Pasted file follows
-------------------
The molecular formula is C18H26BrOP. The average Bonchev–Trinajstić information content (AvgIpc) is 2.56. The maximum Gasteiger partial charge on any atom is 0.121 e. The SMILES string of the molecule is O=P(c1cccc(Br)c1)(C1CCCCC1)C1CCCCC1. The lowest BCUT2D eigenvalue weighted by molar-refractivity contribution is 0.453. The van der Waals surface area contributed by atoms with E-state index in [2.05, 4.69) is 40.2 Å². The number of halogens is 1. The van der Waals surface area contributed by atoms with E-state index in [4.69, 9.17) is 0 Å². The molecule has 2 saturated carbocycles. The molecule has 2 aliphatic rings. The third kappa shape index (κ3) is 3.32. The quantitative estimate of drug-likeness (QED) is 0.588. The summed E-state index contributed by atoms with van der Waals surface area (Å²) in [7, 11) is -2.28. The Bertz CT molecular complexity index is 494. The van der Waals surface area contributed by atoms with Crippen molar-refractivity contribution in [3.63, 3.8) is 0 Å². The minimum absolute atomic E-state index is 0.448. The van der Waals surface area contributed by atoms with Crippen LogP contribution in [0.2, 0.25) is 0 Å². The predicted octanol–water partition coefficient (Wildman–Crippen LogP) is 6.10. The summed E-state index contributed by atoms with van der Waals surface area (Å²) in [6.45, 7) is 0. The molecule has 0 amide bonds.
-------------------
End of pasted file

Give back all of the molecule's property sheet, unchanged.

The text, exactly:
The molecular formula is C18H26BrOP. The average Bonchev–Trinajstić information content (AvgIpc) is 2.56. The maximum Gasteiger partial charge on any atom is 0.121 e. The SMILES string of the molecule is O=P(c1cccc(Br)c1)(C1CCCCC1)C1CCCCC1. The lowest BCUT2D eigenvalue weighted by molar-refractivity contribution is 0.453. The van der Waals surface area contributed by atoms with E-state index in [2.05, 4.69) is 40.2 Å². The number of halogens is 1. The van der Waals surface area contributed by atoms with E-state index in [4.69, 9.17) is 0 Å². The molecule has 2 saturated carbocycles. The molecule has 2 aliphatic rings. The third kappa shape index (κ3) is 3.32. The quantitative estimate of drug-likeness (QED) is 0.588. The summed E-state index contributed by atoms with van der Waals surface area (Å²) in [7, 11) is -2.28. The Bertz CT molecular complexity index is 494. The van der Waals surface area contributed by atoms with Crippen molar-refractivity contribution in [3.63, 3.8) is 0 Å². The minimum absolute atomic E-state index is 0.448. The van der Waals surface area contributed by atoms with Crippen LogP contribution in [0.2, 0.25) is 0 Å². The predicted octanol–water partition coefficient (Wildman–Crippen LogP) is 6.10. The summed E-state index contributed by atoms with van der Waals surface area (Å²) in [6.45, 7) is 0. The molecule has 0 amide bonds.